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Give original artwork files?

Discussion in 'General Business Forum:' started by Julian KNott, Nov 9, 2010.

  1. Julian KNott

    Julian KNott Junior Member

    Hi all

    Just wondering what your take is on the following:

    Created an identity for a big company and they now want the original Indesign files I used to create the guidelines (they have all the printed copies in the their possession). They want to make some additions and I have the impression they want to take over the project eventually. Should I give them the artwork files and ask remuneration from them (once they are out of my hands I am out of a project) or just freely give them the files.


  2. Craig.5br

    Craig.5br Member

    If they contact you to create a brand then they should be able to request the files how ever they would like them.

    You don't have to give it them in that format but it sounds like there trying to save on costs, tough call but I think I would give it to them.
  3. Ian @ B Design

    Ian @ B Design Junior Member

    If they want to play around with what you gave them then I would give the a quote to buy out the copyright and they can do what they like with it. It just means that you wont be able to show the work in your portfolio, but they are going to change it anyway.

    It sounds like even if you keep in the project you'll be taking their instructions anyway, and you'll end up with something you aren't happy with. If they want you to stay on board then don't hand over the files.
  4. Julian KNott

    Julian KNott Junior Member

    Well these are the guidelines to the identity (ie the brand guidelines document). Does that make a difference?
  5. Levi

    Levi Moderator Staff Member

    And this is why I clearly state in my t&c's that all development files (in my case cad files, yours would be illustrator files etc) remain mine unless originally agreed on at the quote stage or additional payment is given to purchase said files.

    It's too easy for a company to get the grunt work done and then utilise our files in house and manage to screw up the 'image' we have produced, all it takes (in my case) is a missing texture map. This not only can have them coming back moaning but could also damage our own reputation, especially if another company knows you've worked for them (another reason I have non disclosure policies).

    As to your brand guidelines, I would have thought these were needed to be supplied when sending in the finished files for them to use or they wouldn't know how your files are supposed to be used .....
  6. Diz

    Diz Junior Member

    Could you not send them a locked down pdf, that will let them print it out but won't give them editing capabilities without a password?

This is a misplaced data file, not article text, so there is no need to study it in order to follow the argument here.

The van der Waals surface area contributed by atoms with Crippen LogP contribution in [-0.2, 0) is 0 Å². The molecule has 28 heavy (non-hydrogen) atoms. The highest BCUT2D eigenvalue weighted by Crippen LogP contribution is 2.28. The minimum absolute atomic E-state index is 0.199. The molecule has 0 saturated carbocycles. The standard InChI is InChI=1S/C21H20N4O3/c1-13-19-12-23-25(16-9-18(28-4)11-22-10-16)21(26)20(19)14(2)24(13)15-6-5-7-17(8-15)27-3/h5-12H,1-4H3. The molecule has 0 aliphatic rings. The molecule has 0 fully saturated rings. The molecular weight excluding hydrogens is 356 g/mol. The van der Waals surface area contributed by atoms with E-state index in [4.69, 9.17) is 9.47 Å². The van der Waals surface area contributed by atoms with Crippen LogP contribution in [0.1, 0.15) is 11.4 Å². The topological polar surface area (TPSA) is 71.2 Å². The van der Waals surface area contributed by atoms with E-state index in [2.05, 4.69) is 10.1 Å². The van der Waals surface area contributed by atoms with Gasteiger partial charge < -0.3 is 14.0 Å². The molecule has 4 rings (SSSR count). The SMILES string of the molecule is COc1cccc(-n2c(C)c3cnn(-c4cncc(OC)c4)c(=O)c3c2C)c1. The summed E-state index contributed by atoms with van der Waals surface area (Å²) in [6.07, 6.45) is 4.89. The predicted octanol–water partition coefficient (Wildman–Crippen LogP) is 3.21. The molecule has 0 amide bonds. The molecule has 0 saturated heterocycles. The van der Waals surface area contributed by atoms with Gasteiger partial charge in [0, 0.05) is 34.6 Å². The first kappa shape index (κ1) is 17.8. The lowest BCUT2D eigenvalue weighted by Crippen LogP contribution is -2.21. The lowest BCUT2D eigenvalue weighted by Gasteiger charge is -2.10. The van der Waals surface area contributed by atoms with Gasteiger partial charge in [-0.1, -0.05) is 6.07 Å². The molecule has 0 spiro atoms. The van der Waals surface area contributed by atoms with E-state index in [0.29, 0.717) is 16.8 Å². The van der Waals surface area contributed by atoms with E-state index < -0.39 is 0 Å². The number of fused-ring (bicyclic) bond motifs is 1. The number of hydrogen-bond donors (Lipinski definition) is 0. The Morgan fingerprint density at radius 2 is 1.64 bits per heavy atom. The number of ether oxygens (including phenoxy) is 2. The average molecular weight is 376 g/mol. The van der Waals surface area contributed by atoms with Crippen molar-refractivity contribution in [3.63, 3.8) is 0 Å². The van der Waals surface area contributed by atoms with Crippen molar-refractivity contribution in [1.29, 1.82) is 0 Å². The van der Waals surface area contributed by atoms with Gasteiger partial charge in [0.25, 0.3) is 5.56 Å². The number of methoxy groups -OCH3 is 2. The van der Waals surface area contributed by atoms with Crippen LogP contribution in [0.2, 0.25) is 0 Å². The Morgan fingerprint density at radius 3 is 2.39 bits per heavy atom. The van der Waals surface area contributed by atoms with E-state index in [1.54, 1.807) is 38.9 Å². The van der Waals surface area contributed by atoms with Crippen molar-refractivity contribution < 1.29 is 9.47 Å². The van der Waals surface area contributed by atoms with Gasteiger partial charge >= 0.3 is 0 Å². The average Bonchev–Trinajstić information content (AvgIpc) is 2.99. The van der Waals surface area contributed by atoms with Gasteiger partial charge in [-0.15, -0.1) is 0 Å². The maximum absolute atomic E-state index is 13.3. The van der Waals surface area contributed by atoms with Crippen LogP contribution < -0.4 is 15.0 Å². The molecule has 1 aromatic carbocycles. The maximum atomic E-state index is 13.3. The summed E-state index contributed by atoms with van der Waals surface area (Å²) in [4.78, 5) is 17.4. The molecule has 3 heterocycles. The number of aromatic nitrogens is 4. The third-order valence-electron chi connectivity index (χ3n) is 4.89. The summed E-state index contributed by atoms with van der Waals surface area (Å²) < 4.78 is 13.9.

I don't know if you can do it with indesign, but you can in illustrator so its probably not that different. When you create the pdf click on security and you can create a password and select what can be done without one. That way they don't have the original files, the can't edit or change anything, but the can print out extra copies as and when they need them.
  7. yourmailman

    yourmailman New Member

    sounds like a tough call, if you think they are going to cut costs sounds like you'll lose them eventually anyway. I would probably hand it over and keep in their good graces if anything else comes up or they might refer you etc.

    ask for a testimonial or something in exchange.
  8. RTC

    RTC Junior Member

    Unless it was explicitly agreed at the start that you would be handing over source files (and that this would be included in the overal price for the work), then never give them away for free.

    Clients all too often believe that they're entitled to these files automatically, and will give you the "But this is what I've paid you for..." line.

    They haven't.

    The source files are your raw materials for creating what they're paying for – a finished piece of design, be it a brochure, set of brand guidelines, etc. You created it, you own the copyright / intellectual property, etc.

    Obviously as part of an identity job things like logo artwork should be supplied in the formats they'll need as part of an 'Identity Kit' they can use in future, but in the case of their Guidelines I'd be concerned that they want the files to "make some additions" after the initial branding excercise has been completed.

    What additions are they going to be making? In what way are they proposing to alter the corporate style that has been set down for them? Are they going to start altering typeface, or colour, choices?

    Sounds to me like they want to dick around with the identity without having to pay you for it.
  9. berry

    berry Active Member

    The original source files are your by intellectual property rights, ie:just like a Photographer and his negatives. Unless you wish to assign copyright and full ownership to them ( for a fee?) They have no claim on the files unless that is in the original agreement. A locked down PDF file is the norm.
    It's a personal decision that is up to you, but we all know what will be happening in the future.
  10. rossnorthernunion

    rossnorthernunion Senior Member

    If you want play hard ball - outline all text and as Berry said 'lock' the pdf.
  11. Owenjones

    Owenjones Member

    Does anyone have any advice about rough amounts to charge for the source files/IP rights if requested? I feel like I'm plucking numbers out of the air and don't really know how best to do it.
  12. matt

    matt Member

  13. Owenjones

    Owenjones Member

    Yeah I love that article. It's certainly an eye opener.

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